Dr. Lotfi understands this but says, “(You) may understandably be guarded about surgical treatment of the spine. However, many conditions such as stenosis are very disabling, and a properly executed surgery can truly improve one’s quality of life and function.”

Lou agrees and adds, “People shouldn’t have to suffer because they don’t know a procedure can help them.”

Breakfast Links: Teen’s final moments on tape

Teen’s final moments: “They shouted at her, demanding information about her role in the slaying of their clique leader, Christian Sosa Rivas, who was set up and killed with machetes, tree limbs and rocks in Prince William County about a week earlier.” [Virginian Pilot]

The Greater Washington Board of Trade went outside of the region to pick a new CEO, tapping Jack McDougle of New York to replace longtime chief Jim Dinegar. [Washintgon Business Journal, metered paywall]

Two Republicans clinched narrow victories over their Democratic opponents after votes were certified by the Stafford County Electoral Board on Tuesday afternoon. [Free Lance-Star]

Virginia Rep. Barbara Comstock, R-10th, said Tuesday that a sitting member of Congress exposed himself to a young female staffer who then quit her job. [Free Lance-Star]

Woman standing in home kitchen grabbed from behind, sexually assaulted

From Prince William police: 

Sexual Assault | Residential Burglary – On November 14 at 6:33PM, officers responded to a residence located in the 12700 block of Gazebo Ct in Woodbridge (22192) to investigate a burglary in progress. The investigation revealed that the victim, a 54-year-old woman, was standing in her kitchen when she was grabbed from behind by an unknown male. During the encounter, the suspect inappropriately touched the victim. The victim was eventually able to break free from the suspect who then fled the residence on foot. Minor injuries were reported. Entry was made into the home through an unlocked rear door. A police K-9 responded to search for the suspect who was not located. The investigation continues.

Suspect Description:

A dark skinned male, last seen wearing a ski mask, dark coat, and dark jeans

Dumfries man involved in fatal crash on I-66

A Dumfries man was involved in a fatal car crash in Fauquier County, just over the Prince William County line on Wednesday. 

More in a press release from Virginia State Police: 

Virginia State Police Trooper D.M. Garasimowicz is investigating a fatal crash in Fauquier County. The crash occurred Wednesday (Nov. 15) on Interstate 66 at the 36 mile marker.

A Ford Focus and a Ford F-350 pickup truck pulling a trailer were both stopped on the right shoulder of the westbound lanes of I-66. The pickup truck’s trailer had blown a tire, so it had pulled off onto the shoulder. It is unknown as to why the Ford Focus stopped on the shoulder.

But, the Ford Focus began backing down the shoulder and, while backing up, drifted into the westbound travel lane. A box truck traveling in that westbound travel lane was unable to avoid the Ford Focus and struck it in the rear.

The impact of the crash caused the Ford Focus to run into the guardrail off the right shoulder and the box truck to strike the Ford F-350 pickup truck. The box truck then overturned in the westbound travel lanes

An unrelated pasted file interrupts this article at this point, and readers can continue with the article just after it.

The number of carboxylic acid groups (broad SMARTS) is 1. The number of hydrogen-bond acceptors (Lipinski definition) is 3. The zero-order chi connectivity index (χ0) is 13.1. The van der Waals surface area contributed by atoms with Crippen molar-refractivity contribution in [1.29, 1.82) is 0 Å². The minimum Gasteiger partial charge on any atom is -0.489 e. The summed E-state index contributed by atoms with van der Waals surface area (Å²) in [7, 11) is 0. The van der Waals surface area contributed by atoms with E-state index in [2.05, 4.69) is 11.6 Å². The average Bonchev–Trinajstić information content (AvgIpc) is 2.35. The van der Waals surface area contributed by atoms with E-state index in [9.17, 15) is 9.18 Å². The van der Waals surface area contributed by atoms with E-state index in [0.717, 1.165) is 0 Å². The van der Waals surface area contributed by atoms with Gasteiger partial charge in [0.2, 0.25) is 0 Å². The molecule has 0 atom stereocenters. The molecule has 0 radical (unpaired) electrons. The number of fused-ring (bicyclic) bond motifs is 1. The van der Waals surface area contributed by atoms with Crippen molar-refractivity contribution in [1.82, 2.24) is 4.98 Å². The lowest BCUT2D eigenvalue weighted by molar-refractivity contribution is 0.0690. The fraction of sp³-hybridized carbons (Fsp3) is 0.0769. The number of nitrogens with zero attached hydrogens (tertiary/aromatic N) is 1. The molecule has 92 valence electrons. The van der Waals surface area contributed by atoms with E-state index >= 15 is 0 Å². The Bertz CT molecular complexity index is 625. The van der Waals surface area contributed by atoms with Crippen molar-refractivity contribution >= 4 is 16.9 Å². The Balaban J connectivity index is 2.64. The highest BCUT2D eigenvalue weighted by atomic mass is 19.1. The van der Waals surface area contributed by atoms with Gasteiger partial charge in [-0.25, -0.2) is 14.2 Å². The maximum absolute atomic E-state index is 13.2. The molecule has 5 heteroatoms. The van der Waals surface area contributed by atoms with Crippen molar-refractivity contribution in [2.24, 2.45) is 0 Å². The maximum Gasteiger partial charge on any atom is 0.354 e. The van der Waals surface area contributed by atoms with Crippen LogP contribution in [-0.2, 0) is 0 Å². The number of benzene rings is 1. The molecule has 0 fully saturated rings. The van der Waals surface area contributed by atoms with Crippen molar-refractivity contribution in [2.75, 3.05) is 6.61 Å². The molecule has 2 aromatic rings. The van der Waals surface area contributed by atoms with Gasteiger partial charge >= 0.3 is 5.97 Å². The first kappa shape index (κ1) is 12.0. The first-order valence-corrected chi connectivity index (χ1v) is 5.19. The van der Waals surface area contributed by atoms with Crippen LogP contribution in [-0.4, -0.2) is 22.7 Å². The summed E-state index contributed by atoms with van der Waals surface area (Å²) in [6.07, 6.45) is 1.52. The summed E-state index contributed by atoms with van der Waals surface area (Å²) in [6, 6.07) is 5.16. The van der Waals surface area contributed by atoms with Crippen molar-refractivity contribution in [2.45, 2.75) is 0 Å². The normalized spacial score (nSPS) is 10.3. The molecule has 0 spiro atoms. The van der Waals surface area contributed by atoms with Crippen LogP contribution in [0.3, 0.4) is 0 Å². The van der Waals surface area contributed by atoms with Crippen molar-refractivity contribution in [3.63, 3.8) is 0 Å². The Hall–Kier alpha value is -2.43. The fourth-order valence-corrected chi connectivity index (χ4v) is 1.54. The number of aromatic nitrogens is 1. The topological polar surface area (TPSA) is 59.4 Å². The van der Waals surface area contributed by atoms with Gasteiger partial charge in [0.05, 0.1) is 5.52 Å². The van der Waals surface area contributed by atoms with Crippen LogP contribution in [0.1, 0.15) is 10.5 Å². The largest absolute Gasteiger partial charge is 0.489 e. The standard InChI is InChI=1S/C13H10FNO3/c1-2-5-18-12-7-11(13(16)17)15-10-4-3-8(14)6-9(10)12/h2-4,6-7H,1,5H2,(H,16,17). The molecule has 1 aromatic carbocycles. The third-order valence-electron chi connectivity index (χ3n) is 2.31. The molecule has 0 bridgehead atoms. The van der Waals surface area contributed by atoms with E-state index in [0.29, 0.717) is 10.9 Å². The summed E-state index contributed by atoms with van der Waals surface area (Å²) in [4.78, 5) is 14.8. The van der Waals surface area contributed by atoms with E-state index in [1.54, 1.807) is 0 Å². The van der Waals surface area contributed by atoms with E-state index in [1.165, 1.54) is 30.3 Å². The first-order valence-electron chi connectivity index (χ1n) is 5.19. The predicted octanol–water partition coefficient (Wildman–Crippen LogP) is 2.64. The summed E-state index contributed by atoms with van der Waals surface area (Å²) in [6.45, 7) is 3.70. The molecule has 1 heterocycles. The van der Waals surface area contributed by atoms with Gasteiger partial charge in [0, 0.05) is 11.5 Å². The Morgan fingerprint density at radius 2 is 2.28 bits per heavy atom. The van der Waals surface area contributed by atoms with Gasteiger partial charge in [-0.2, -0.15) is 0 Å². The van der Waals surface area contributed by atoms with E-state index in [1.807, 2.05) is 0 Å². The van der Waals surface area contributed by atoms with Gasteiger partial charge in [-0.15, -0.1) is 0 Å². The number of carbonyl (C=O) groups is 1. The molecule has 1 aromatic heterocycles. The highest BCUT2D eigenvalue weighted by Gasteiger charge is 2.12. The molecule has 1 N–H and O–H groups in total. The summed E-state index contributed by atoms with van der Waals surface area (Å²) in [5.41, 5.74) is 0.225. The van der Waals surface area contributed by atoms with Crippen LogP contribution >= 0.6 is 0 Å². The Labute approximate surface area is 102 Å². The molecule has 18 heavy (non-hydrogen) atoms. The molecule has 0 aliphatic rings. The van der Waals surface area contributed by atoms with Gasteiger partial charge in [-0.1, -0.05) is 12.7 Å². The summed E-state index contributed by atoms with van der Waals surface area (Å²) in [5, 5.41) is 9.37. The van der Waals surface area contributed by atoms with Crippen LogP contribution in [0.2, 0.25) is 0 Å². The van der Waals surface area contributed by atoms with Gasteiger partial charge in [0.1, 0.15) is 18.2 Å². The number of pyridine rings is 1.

The driver of the Ford Focus, Judy C. Ravenscroft, 52, of Berryville, Va., was flown to Fairfax Inova Hospital, where she died later Wednesday morning. She was wearing a seatbelt.

The driver of the box truck, a 55-year-old Dumfries man, suffered minor injuries and was treated at the scene.

No one in the Ford pickup truck was injured in the crash.

The Virginia State Police Motor Carrier Team responded to the scene to assist with the ongoing investigation.

Community meeting at Sentara on Thursday to tackle community’s response to opioid epidemic

WOODBRIDGE — Katey Gemmmell just wants you to STOP.

She’s a registered nurse at Sentara Northern Virginia Medical Center, and she’s put together a new program called Project: STOP — Speaking Out and Teaching Opioid Prevention.

On Thursday night, she’ll join others at a community discussion held at the hospital on the epidemic that has become the opioid crisis not only in the U.S. but in our region.

“People need to feel like they have a positive role to play when it comes to preventing this,” said Gemmell.

The program builds on other symposiums she’s attended in Richmond and Washington, D.C. Attendees will not only get an earful from Gemmell and others in the healthcare industry, but they’ll also see what doctors and nurses must wear while working with a patient who has overdosed — personal, protective equipment, or PPE — to protect themselves from exposure to the deadly narcotic.

There will also be demonstrations on how to inject Naloxone, or Narcan, a nasal injection that serves as an opiate antidote credited with saving the lives overdose patients.

Just this week, Prince William police announced more of its officers would carry the life-saving drug in kits containing two injections. Right now, 36 officers on the force have been trained to use Narcan, and additional training has been ordered for the remainder of the officers on the force.

Since June, Prince William police have investigated 24 fatal overdoses. In 2016, there were 47 deadly incidents.

The epidemic has also prompted changes at the hospital. Sentara introduced a Dilaudid-free emergency room policy, removing the powerful pain medication from ER shelves.

The community discussion begins at 6 p.m. at the Hylton Education Center at Sentara Northern Virginia Medical Center, located at 2300 Opitz Boulevard in Woodbridge.

Low prices don’t make up for lack of customer service at new bargain basement retailer in Prince William County

The money that you might have planned to save by shopping at the new Ollies discount store just outside Manassas will be offset by the time you’ll spend in line.